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Data Breaches and Identity Theft: You and Your Children

by Andrew Maisel

You keep your anti-virus software up-to-date. You always look for the lock icon in the address bar of your browser. You don't share your passwords. You remember not to access your bank account from public wifi hotspots. You've talked with your kids about 5 ThingsYour Children Should Know about Computer Security.

You're safe right?

Sadly, no. The steadily growing number of major data breaches means that in spite of your best efforts, the bad guys have found a way to gain access to information about you that they can use to steal from you, ruin your reputation and credit, and/or make your life miserable. Recent examples include:

  • 110 million - Target Stores. Bad guys stole 40 million credit and debit card numbers, plus full names, addresses, email addresses and telephone numbers for 70 million customers.
  • 102 million - Sony Online Entertainment. Bad guys stole PlayStation Network login credentials, names, addresses, phone numbers and email addresses.
  • 80 million - Anthem. Bad guys stole names, addresses, dates of birth, Social Security numbers and employment histories.
  • 56 million - Home Depot. Attackers got away with credit and debit card information.

What can they do with this information?

With credit/debit card information, they can clone your card and make in-store purchases, or simply use it to make online purchases until you or the card issuer identifies a purchase as fraudulent. The good news is that under Federal law (technically, the Fair Credit Billing Act), a card owner's credit card liability is limited to $50. Debit/ATM card liability is covered under a different Federal law (the Electronic Funds Transfer Act), and is a function of how long you wait to report the the loss. (Don't wait). Losses on debit cards also require you to fight to get your money back, unlike credit cards.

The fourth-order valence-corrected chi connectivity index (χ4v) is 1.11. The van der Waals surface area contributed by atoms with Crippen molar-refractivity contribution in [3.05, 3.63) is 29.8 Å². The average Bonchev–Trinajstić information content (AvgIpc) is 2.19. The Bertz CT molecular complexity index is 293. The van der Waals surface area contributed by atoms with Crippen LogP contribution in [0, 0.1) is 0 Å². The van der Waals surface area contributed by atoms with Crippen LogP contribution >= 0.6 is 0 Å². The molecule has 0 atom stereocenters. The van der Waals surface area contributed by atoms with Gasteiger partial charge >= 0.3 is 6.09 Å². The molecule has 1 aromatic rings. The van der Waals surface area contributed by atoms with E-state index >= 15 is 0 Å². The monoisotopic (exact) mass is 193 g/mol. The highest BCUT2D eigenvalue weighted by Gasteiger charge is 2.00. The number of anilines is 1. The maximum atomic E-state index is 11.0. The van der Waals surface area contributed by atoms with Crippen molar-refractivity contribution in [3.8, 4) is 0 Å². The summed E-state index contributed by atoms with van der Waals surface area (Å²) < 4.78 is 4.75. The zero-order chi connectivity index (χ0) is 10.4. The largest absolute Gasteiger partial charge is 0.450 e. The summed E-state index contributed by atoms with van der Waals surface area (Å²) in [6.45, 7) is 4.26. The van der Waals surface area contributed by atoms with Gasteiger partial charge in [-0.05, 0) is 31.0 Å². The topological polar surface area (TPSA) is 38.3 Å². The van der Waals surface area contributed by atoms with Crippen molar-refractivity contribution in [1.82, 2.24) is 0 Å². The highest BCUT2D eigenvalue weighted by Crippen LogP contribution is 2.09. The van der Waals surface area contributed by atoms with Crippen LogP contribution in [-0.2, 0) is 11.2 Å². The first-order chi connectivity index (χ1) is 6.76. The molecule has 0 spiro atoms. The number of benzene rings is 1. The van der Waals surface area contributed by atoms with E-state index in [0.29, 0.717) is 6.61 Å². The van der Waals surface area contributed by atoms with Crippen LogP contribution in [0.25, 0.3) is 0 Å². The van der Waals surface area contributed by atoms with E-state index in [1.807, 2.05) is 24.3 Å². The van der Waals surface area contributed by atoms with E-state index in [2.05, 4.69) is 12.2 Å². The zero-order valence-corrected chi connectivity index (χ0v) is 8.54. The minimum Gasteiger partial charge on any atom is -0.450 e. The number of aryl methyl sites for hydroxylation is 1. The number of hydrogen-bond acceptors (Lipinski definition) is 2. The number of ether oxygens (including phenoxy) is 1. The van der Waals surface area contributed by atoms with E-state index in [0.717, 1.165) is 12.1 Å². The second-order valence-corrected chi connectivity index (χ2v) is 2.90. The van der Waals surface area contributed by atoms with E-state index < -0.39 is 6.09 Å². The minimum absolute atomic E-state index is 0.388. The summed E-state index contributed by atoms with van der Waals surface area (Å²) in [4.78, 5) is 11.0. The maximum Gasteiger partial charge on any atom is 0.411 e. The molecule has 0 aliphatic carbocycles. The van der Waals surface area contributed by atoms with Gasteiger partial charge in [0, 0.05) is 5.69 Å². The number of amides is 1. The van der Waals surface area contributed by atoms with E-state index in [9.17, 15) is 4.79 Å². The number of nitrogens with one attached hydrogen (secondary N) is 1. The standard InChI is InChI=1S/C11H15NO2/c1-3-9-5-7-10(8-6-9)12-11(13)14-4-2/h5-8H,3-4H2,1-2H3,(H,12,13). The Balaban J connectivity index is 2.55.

The greater risk is when your Social Security number has also been stolen. This information, combined with your name, address, and birthdate, is in many cases enough to steal your identity. Because with this information, someone can open new credit accounts in your name, and roll up debts that you will be responsible for, until you can prove otherwise.

And it's not just you. What about your children? Odds are, they have pristine credit histories, ripe for theft. NBC News reported that millions of children were exposed to ID theft through the Anthem breach, and that some of the damage may not appear for years, until the child applies for a credit card or job and discovers the theft. Already happened to your family? Check the Federal Trade Commission's Consumer Information child identity theft website for help.

Can you count on companies to protect you? Evidence suggests that companies are either unable or unwilling to protect your personal and credit information. While in fairness they are locked in a battle with with bad guys, the evidence is overwhelming that they are behind, and consumers are the losers.

As the sample of recent data breaches outlined above illustrate, its only a matter of time before you will be a victim.

Three simple things you should do to improve your odds:

  1. Don't use the same password on every site. If one site is hacked, you don't want the bad guys to have keys to your entire online life.
  2. Check your credit report at each of the 3 reporting agencies each year. And your kids' reports. See:
  3. Put a fraud alert or credit/security freeze on your accounts with these agencies. If you rarely apply for new credit or loans, go with the freeze. It will keep anyone from opening a new account in your name. If your children have credit accounts, consider freezing them, too. Go here for instructions: If you frequently open new accounts, go with the fraud alerts, but recognize these only tell you when you've been attacked, are for a limited period of time and must be regularly renewed. Go here for instructions:

Do it now.

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